The Omicron variant of the coronavirus variant circulating in the United States was estimated to be 58.6% as of December 25, according to data from the US Centers for Disease Control and Prevention (CDC) on Tuesday.
The agency revised the Omicron ratio of cases to 22% from 73% for the week ending December 18, citing additional data and the rapid spread of the variant causing the discrepancy.
“We had more data from that time frame and Omicron had a lower ratio,” a CDC spokesperson said. “It’s important to note that we are still seeing a steady increase in the ratio of omicrons.”
The rapidly spreading variant was first detected in November in southern Africa and Hong Kong, with the first known case in the United States being identified on December 1 in a fully vaccinated person who had traveled to South Africa.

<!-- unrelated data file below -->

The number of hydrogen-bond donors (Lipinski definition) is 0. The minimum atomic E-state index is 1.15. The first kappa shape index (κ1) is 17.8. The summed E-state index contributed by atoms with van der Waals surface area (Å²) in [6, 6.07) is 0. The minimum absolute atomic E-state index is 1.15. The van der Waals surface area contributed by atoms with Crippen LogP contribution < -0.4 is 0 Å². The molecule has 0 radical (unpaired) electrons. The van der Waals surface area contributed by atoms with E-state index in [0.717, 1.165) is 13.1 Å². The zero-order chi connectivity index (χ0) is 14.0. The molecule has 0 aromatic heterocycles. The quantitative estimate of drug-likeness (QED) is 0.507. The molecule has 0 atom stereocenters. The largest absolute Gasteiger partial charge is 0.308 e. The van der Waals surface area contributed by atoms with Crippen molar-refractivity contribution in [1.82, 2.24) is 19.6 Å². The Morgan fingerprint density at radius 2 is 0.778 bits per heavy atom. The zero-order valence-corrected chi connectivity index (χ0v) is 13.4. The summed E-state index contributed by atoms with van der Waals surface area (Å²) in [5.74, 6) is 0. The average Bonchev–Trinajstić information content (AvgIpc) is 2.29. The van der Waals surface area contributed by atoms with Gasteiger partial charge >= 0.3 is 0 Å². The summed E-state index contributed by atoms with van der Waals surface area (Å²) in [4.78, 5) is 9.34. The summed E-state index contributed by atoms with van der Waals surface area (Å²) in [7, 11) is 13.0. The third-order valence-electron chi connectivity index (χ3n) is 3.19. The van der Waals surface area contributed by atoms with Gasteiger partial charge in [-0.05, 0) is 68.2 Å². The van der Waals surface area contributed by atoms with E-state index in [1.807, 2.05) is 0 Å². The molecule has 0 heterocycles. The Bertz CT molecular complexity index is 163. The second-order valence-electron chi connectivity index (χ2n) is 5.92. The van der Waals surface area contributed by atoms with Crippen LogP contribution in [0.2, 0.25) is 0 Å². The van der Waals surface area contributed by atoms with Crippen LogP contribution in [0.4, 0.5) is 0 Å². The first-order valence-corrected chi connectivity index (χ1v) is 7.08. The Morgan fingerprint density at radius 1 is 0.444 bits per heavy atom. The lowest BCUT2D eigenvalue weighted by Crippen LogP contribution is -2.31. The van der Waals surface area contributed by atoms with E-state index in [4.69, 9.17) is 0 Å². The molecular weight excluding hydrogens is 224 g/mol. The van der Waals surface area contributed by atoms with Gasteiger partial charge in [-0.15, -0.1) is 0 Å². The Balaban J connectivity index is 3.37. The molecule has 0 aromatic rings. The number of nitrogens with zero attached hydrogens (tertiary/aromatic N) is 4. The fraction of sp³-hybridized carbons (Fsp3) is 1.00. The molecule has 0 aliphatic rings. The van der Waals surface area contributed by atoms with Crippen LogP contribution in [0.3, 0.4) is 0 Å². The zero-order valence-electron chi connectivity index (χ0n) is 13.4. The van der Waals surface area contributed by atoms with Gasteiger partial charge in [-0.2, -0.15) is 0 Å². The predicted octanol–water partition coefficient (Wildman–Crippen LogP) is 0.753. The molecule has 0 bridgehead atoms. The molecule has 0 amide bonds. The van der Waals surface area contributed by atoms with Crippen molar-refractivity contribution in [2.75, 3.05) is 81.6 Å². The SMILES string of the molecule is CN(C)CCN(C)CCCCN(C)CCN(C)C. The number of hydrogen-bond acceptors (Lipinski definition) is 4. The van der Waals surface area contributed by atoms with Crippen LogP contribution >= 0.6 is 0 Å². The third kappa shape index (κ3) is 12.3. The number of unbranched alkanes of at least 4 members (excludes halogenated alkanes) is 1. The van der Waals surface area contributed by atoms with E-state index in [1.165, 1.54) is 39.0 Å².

Since then, tensions have spread rapidly around the world and US infections have surged, leading to widespread flight cancellations and intensifying hopes for a more normal holiday season. The delta variant, which had been the dominant strain over the past few months, accounts for 41.1 percent of all US COVID-19 cases as of December 25, according to data from the Public Health Agency.
Former US Food and Drug Administration commissioner Scott Gottlieb said on Twitter that if the CDC’s new estimate of omicron prevalence was accurate, it suggests that a good portion of current hospitalizations may still be driven by Delta infections.